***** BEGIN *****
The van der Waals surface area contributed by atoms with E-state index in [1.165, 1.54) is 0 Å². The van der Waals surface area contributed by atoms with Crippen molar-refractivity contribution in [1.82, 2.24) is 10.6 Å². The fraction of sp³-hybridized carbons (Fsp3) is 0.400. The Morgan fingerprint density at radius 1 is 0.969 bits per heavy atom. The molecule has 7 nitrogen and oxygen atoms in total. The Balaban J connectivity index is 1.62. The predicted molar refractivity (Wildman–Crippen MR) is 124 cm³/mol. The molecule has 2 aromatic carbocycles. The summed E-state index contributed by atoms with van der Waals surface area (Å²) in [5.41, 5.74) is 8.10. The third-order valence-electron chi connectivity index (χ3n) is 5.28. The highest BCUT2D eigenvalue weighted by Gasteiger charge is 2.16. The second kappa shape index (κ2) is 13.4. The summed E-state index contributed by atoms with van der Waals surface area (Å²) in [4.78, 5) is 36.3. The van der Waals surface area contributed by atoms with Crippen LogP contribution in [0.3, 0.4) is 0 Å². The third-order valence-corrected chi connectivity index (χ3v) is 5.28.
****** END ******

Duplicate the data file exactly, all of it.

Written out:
The van der Waals surface area contributed by atoms with E-state index in [1.165, 1.54) is 0 Å². The van der Waals surface area contributed by atoms with Crippen molar-refractivity contribution in [1.82, 2.24) is 10.6 Å². The fraction of sp³-hybridized carbons (Fsp3) is 0.400. The Morgan fingerprint density at radius 1 is 0.969 bits per heavy atom. The molecule has 7 nitrogen and oxygen atoms in total. The Balaban J connectivity index is 1.62. The predicted molar refractivity (Wildman–Crippen MR) is 124 cm³/mol. The molecule has 2 aromatic carbocycles. The summed E-state index contributed by atoms with van der Waals surface area (Å²) in [5.41, 5.74) is 8.10. The third-order valence-electron chi connectivity index (χ3n) is 5.28. The highest BCUT2D eigenvalue weighted by Gasteiger charge is 2.16. The second kappa shape index (κ2) is 13.4. The summed E-state index contributed by atoms with van der Waals surface area (Å²) in [4.78, 5) is 36.3. The van der Waals surface area contributed by atoms with Crippen LogP contribution in [0.3, 0.4) is 0 Å². The third-order valence-corrected chi connectivity index (χ3v) is 5.28.